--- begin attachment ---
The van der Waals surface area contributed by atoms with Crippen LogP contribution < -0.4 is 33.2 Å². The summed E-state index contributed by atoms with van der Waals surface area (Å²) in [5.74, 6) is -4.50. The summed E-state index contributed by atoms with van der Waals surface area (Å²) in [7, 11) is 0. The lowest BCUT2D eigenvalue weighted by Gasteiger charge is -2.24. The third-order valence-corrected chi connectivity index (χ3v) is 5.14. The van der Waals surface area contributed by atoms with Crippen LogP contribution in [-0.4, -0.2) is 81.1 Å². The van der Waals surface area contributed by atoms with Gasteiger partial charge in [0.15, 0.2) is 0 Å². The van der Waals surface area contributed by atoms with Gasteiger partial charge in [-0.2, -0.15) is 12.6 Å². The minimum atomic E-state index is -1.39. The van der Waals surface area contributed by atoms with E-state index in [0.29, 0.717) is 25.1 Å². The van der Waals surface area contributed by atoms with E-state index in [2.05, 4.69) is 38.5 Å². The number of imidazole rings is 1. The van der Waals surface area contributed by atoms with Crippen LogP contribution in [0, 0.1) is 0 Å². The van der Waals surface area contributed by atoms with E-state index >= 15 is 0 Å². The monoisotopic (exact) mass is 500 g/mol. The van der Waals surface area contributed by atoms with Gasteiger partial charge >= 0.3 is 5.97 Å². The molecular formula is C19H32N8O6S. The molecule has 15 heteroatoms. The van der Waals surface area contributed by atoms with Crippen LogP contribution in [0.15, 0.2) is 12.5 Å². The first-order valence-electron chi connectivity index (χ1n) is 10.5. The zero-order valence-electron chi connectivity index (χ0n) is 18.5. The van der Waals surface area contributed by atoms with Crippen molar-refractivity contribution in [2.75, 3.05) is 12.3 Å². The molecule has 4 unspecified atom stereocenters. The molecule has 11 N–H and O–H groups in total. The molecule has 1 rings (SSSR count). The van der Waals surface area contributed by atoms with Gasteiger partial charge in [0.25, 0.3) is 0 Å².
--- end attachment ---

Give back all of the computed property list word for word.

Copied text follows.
The van der Waals surface area contributed by atoms with Crippen LogP contribution < -0.4 is 33.2 Å². The summed E-state index contributed by atoms with van der Waals surface area (Å²) in [5.74, 6) is -4.50. The summed E-state index contributed by atoms with van der Waals surface area (Å²) in [7, 11) is 0. The lowest BCUT2D eigenvalue weighted by Gasteiger charge is -2.24. The third-order valence-corrected chi connectivity index (χ3v) is 5.14. The van der Waals surface area contributed by atoms with Crippen LogP contribution in [-0.4, -0.2) is 81.1 Å². The van der Waals surface area contributed by atoms with Gasteiger partial charge in [0.15, 0.2) is 0 Å². The van der Waals surface area contributed by atoms with Gasteiger partial charge in [-0.2, -0.15) is 12.6 Å². The minimum atomic E-state index is -1.39. The van der Waals surface area contributed by atoms with E-state index in [0.29, 0.717) is 25.1 Å². The van der Waals surface area contributed by atoms with E-state index in [2.05, 4.69) is 38.5 Å². The number of imidazole rings is 1. The van der Waals surface area contributed by atoms with Crippen LogP contribution in [0, 0.1) is 0 Å². The van der Waals surface area contributed by atoms with E-state index >= 15 is 0 Å². The monoisotopic (exact) mass is 500 g/mol. The van der Waals surface area contributed by atoms with Gasteiger partial charge >= 0.3 is 5.97 Å². The molecular formula is C19H32N8O6S. The molecule has 15 heteroatoms. The van der Waals surface area contributed by atoms with Crippen LogP contribution in [0.15, 0.2) is 12.5 Å². The first-order valence-electron chi connectivity index (χ1n) is 10.5. The zero-order valence-electron chi connectivity index (χ0n) is 18.5. The van der Waals surface area contributed by atoms with Crippen molar-refractivity contribution in [2.75, 3.05) is 12.3 Å². The molecule has 4 unspecified atom stereocenters. The molecule has 11 N–H and O–H groups in total. The molecule has 1 rings (SSSR count). The van der Waals surface area contributed by atoms with Gasteiger partial charge in [0.25, 0.3) is 0 Å².